In the United States, federal government agencies are usually created through an act of Congress or a presidential action. The US Constitution does not actually have anything specific to say about the creation of government agencies. There are two types of federal agencies: legislative agencies and executive agencies. Each is created through a different process.
Congress has used its authority to pass enabling acts which create legislative agencies. In this specific context, an enabling act is a piece of legislation or statute that grants power to enforce certain laws to a particular entity. It is passed by Congress through the same normal legislative process outlined in Article I, Section 7 of the Constitution. The law typically governing the creation and functions of these agencies is the 1946 Administrative Procedures Act (APA). This law specifically lays out the process by which legislative agencies can propose regulations and conduct their regular activities. Examples of legislative agencies include the Library of Congress, the Federal Election Commission, and the Congressional Budget Office.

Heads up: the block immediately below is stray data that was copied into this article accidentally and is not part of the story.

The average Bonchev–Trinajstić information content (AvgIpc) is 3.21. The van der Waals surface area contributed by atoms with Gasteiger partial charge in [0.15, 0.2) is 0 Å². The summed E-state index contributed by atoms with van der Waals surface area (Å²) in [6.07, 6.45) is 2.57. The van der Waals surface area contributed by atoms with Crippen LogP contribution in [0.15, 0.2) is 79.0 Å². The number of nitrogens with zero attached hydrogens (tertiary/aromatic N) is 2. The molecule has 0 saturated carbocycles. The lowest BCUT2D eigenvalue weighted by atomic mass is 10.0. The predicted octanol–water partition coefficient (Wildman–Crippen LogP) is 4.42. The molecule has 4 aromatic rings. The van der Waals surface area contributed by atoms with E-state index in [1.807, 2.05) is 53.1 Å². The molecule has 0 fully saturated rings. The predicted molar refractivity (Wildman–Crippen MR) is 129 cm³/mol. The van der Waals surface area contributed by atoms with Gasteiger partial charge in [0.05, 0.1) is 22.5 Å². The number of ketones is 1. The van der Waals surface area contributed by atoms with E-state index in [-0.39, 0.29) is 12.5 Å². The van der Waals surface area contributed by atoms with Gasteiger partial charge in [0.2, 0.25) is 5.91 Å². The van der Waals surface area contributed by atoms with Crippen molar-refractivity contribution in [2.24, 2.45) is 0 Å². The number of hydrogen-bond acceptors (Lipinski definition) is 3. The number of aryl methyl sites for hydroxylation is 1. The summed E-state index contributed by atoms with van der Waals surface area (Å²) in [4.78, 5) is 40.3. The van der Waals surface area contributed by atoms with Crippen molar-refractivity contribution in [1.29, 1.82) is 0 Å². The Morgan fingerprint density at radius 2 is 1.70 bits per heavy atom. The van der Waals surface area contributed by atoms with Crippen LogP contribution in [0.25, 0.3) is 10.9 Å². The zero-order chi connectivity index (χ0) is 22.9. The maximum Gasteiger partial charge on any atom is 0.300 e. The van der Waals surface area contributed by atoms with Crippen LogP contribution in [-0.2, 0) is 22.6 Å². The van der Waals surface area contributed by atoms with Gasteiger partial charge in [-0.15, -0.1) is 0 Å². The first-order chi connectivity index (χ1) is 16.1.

Executive agencies are created by the President of the United States. Once again, the Constitution does not explicitly spell out the process for this. However, Article II, Section 2 allows the President to "require the Opinion, in writing, of the principal Officer in each of the executive Departments, upon any Subject relating to the Duties of their respective Offices." Executive agencies grew out of this as a way to aid the executive branch in discharging its duties of enforcing laws. Although these agencies are created by executive orders, they are still governed by the APA. Examples of executive agencies include the Department of Labor, the Department of Homeland Security, and the Department of Education.